The responses are still coming in from yesterday’s real estate marketplace survey, but I wanted to thank everyone who took the time to complete it. I really appreciate it. I was reviewing the responses this morning and I thought there were a couple of interesting takeaways.
First, most people who own a home have at one point or another thought about selling that home. And even the people who haven’t thought about it, said they would be willing to sell under the right circumstances. That is, they would sell for the right price, for a better place, and so on. At the time of writing this, nobody said they would never ever sell.
I think this is interesting because, even though the real estate market is a highly illiquid market, my hunch is that it could be made a lot more liquid with the right frameworks in place and if the barriers to selling could be reduced.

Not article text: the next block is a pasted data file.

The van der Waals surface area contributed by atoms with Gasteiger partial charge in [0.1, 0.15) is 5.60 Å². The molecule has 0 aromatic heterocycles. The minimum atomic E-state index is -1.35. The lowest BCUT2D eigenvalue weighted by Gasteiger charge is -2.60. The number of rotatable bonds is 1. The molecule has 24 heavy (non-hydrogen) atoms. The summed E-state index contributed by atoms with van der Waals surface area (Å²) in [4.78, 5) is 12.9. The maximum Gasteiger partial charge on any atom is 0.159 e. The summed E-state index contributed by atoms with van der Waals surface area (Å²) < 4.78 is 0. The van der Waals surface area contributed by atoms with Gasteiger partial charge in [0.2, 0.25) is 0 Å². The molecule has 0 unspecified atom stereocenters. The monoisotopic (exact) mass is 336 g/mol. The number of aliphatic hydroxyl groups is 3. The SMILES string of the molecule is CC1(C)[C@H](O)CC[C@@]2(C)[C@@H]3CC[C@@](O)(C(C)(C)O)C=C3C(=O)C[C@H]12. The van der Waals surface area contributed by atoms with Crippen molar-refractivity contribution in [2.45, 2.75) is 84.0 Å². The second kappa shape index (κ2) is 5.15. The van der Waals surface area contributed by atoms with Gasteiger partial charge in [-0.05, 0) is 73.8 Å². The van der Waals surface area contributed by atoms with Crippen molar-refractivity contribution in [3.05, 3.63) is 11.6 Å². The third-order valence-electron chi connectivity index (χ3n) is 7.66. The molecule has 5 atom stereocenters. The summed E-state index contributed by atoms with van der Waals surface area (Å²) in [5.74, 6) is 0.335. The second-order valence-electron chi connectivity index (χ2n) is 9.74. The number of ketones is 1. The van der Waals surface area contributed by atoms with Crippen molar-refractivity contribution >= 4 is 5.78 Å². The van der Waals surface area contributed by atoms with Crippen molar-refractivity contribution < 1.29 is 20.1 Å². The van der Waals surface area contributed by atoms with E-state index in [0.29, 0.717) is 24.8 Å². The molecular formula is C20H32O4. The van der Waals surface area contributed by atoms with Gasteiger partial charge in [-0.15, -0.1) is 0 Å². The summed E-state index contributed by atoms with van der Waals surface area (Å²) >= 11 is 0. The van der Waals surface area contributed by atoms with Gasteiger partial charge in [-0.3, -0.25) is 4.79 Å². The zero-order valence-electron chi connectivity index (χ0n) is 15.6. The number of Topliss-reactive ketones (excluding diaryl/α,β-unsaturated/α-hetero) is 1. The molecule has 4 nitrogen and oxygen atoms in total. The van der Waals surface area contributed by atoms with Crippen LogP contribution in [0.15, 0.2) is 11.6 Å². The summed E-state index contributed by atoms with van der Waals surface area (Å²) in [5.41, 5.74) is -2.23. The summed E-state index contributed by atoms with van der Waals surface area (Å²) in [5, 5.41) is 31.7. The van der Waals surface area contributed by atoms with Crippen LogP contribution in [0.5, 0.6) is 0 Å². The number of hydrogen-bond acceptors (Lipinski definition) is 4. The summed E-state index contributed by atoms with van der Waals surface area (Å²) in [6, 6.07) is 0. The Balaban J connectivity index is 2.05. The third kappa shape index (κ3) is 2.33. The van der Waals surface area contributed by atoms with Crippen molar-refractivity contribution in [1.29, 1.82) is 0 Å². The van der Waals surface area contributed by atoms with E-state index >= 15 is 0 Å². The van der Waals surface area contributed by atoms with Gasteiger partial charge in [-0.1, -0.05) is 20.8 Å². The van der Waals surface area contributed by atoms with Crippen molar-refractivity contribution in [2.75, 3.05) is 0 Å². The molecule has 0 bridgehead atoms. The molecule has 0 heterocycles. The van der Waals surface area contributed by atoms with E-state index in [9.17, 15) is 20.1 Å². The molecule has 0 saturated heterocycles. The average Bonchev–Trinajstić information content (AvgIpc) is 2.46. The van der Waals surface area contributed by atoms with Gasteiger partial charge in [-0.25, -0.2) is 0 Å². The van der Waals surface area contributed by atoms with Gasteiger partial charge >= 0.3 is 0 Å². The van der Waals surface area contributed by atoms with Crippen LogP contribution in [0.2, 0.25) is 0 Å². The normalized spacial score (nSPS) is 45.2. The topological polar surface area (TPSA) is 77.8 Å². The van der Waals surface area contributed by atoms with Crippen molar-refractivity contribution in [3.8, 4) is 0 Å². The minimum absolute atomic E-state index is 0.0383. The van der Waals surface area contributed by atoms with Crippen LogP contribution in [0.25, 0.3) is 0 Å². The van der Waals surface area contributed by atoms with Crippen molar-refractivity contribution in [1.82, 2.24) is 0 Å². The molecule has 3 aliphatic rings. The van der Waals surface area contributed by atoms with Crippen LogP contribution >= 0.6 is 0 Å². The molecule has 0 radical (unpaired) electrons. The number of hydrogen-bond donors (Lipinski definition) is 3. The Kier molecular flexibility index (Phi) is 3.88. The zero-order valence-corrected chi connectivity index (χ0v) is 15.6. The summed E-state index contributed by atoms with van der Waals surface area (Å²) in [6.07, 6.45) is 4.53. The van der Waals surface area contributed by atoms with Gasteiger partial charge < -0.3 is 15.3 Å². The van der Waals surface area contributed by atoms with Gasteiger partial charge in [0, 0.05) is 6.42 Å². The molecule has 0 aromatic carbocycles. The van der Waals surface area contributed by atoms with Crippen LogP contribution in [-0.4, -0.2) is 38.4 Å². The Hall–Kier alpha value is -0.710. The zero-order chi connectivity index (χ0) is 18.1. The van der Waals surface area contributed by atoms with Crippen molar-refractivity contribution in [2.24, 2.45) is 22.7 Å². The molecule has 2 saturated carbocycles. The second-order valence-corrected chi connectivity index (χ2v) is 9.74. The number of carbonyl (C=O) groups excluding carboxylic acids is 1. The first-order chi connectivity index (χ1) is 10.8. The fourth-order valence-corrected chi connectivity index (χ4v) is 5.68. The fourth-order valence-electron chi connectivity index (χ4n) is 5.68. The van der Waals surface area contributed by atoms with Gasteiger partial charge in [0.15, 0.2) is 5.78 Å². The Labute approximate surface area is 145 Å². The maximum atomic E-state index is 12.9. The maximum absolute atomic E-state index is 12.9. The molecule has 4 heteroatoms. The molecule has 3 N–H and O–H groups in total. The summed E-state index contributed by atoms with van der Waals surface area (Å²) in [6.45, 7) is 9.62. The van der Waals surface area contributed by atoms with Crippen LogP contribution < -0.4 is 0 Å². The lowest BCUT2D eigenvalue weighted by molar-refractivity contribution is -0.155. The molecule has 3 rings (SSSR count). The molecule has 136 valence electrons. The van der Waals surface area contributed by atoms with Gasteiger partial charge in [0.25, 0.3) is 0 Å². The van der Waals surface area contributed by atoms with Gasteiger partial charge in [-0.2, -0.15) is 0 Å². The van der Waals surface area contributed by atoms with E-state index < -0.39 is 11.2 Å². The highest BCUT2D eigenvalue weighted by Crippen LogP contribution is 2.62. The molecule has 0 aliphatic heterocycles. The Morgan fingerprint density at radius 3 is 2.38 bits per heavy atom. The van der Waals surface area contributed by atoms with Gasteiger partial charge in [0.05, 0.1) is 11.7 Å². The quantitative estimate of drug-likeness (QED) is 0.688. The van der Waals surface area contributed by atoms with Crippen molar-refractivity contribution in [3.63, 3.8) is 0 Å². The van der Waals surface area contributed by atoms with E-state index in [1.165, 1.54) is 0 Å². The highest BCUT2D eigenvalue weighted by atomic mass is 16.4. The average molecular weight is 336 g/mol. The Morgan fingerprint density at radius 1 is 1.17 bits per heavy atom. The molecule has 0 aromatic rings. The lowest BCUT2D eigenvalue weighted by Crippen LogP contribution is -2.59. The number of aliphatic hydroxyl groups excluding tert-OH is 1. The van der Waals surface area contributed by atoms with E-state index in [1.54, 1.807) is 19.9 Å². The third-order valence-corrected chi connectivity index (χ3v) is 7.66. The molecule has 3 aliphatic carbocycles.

And sure enough, many of the folks who said they have thought about selling (but haven’t yet), said it’s partially because it’s too expensive and too much work to sell. But in addition to these barriers, two other points emerged that I hadn’t given a lot of thought to before – but make total sense.
Homeowners also said that they haven’t sold because they’re too emotionally attached to their home and because they’re afraid they won’t be able to find another place to move into.
Because of how illiquid the real estate market is and because home transactions are typically asymmetric (that is, buying and selling are independent actions), there appears to be a real concern that you could sell your home and never find anything better.
And since a home is such an emotion filled asset (as opposed to, say, a stock), people are naturally afraid of making the wrong choice. But then that begs the question: Are we, as real estate consumers, being left with suboptimal outcomes because we’re simply too afraid of the making the wrong choice?